Streamlining VDOT Business Operations: Legislation to reduce bureaucratic hurdles and increase efficiency by giving the commissioner and VDOT greater authority over administrative issues, operational issues that principally involve the practice of engineering, and expanding stakeholder outreach and involvement.
Transit Funding Reform: If we are going to invest more funding in Virginia's transit systems, we must ensure that our transit providers are operating as efficiently as possible. The current transit funding formula – in place since 1986 – is broken. The formula is based on one single factor: operating costs regardless of size, efficiency, or type of transit service provided. In other words, the more you spend, the more you get. Using two-year-old data, a transit providers' funding is determined based on the proportion its costs bear to the total state transit operating costs. This system does not reward efficiency, and creates winners and losers by rewarding higher cost systems with more funding, while punishing those systems that achieve cost savings. The governor's plan includes a new performance-based funding formula for transit. The formula will be based 50 percent on system size and 50 percent on performance factors.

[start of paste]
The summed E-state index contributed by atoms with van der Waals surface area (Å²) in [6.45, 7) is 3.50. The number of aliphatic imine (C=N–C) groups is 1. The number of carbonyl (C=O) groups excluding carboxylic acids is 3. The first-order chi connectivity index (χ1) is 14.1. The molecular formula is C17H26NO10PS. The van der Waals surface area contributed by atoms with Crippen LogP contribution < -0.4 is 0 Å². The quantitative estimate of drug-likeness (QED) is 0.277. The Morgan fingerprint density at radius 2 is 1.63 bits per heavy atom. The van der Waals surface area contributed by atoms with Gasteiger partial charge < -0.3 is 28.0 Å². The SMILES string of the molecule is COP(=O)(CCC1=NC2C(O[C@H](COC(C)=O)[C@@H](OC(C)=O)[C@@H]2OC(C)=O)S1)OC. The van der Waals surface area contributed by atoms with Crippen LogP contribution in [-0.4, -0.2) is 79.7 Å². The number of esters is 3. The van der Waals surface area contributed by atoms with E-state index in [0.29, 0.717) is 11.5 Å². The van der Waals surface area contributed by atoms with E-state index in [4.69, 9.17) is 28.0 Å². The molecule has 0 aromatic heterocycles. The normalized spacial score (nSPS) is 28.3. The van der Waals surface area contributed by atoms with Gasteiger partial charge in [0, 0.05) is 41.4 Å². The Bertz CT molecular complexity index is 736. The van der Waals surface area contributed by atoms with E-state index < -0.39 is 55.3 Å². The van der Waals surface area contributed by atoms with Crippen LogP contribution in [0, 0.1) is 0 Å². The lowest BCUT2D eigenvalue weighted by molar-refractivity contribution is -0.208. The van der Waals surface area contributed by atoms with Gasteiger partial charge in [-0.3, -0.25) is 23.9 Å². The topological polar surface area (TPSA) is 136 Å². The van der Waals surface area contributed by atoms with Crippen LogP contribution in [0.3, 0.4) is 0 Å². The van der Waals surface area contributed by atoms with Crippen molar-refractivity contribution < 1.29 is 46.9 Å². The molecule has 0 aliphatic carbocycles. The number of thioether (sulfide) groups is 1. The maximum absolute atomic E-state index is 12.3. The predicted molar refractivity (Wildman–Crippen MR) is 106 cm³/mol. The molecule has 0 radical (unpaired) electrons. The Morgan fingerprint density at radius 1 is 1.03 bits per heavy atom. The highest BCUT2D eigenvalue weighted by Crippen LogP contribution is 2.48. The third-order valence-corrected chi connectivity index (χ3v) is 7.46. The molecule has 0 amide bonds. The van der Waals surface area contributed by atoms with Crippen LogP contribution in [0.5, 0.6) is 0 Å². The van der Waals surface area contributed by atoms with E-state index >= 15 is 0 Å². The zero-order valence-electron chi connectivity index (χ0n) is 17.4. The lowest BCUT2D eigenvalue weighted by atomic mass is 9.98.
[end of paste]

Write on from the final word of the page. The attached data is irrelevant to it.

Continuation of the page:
Improving the Competitiveness of the Port of Virginia: Finally, the governor's transportation plan will continue efforts to grow Virginia's economy and create jobs by implementing further reforms at the Port of Virginia. These reforms will focus on eliminating bureaucratic hurdles to better enable the VPA to compete with private companies in a highly competitive global marketplace. They will also expand the VPA's ability to act as a catalyst for economic development across the Commonwealth.